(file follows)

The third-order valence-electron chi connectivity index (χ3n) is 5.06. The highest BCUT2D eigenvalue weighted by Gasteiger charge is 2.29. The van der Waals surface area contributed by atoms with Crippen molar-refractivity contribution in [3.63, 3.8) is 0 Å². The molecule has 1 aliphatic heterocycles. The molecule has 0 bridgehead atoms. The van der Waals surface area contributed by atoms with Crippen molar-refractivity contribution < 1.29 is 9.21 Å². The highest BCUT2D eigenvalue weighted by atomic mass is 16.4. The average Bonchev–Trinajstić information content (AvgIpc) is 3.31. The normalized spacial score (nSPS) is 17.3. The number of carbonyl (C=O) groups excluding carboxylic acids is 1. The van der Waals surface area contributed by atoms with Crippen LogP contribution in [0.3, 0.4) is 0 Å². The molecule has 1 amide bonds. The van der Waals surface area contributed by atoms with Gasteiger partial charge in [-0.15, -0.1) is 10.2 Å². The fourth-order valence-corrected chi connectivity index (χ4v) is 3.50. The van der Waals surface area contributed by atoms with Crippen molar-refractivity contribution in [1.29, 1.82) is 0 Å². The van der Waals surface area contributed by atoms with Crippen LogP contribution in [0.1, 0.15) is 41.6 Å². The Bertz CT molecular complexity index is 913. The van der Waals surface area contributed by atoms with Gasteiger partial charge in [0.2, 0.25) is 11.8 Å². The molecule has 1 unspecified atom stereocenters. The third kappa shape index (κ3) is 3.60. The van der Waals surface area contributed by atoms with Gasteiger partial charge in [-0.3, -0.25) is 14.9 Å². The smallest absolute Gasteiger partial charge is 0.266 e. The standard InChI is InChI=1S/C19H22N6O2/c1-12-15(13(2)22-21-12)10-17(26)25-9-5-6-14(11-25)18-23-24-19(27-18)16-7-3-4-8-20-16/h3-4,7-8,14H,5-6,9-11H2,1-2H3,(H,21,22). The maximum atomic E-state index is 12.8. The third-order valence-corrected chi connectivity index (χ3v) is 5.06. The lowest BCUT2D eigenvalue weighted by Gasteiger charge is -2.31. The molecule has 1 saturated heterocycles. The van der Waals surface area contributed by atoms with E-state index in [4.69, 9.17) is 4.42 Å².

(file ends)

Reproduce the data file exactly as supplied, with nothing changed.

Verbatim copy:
The third-order valence-electron chi connectivity index (χ3n) is 5.06. The highest BCUT2D eigenvalue weighted by Gasteiger charge is 2.29. The van der Waals surface area contributed by atoms with Crippen molar-refractivity contribution in [3.63, 3.8) is 0 Å². The molecule has 1 aliphatic heterocycles. The molecule has 0 bridgehead atoms. The van der Waals surface area contributed by atoms with Crippen molar-refractivity contribution < 1.29 is 9.21 Å². The highest BCUT2D eigenvalue weighted by atomic mass is 16.4. The average Bonchev–Trinajstić information content (AvgIpc) is 3.31. The normalized spacial score (nSPS) is 17.3. The number of carbonyl (C=O) groups excluding carboxylic acids is 1. The van der Waals surface area contributed by atoms with Crippen LogP contribution in [0.3, 0.4) is 0 Å². The molecule has 1 amide bonds. The van der Waals surface area contributed by atoms with Gasteiger partial charge in [-0.15, -0.1) is 10.2 Å². The fourth-order valence-corrected chi connectivity index (χ4v) is 3.50. The van der Waals surface area contributed by atoms with Crippen molar-refractivity contribution in [1.29, 1.82) is 0 Å². The van der Waals surface area contributed by atoms with Crippen LogP contribution in [0.1, 0.15) is 41.6 Å². The Bertz CT molecular complexity index is 913. The van der Waals surface area contributed by atoms with Gasteiger partial charge in [0.2, 0.25) is 11.8 Å². The molecule has 1 unspecified atom stereocenters. The third kappa shape index (κ3) is 3.60. The van der Waals surface area contributed by atoms with Gasteiger partial charge in [-0.3, -0.25) is 14.9 Å². The smallest absolute Gasteiger partial charge is 0.266 e. The standard InChI is InChI=1S/C19H22N6O2/c1-12-15(13(2)22-21-12)10-17(26)25-9-5-6-14(11-25)18-23-24-19(27-18)16-7-3-4-8-20-16/h3-4,7-8,14H,5-6,9-11H2,1-2H3,(H,21,22). The maximum atomic E-state index is 12.8. The third-order valence-corrected chi connectivity index (χ3v) is 5.06. The lowest BCUT2D eigenvalue weighted by Gasteiger charge is -2.31. The molecule has 1 saturated heterocycles. The van der Waals surface area contributed by atoms with E-state index in [4.69, 9.17) is 4.42 Å².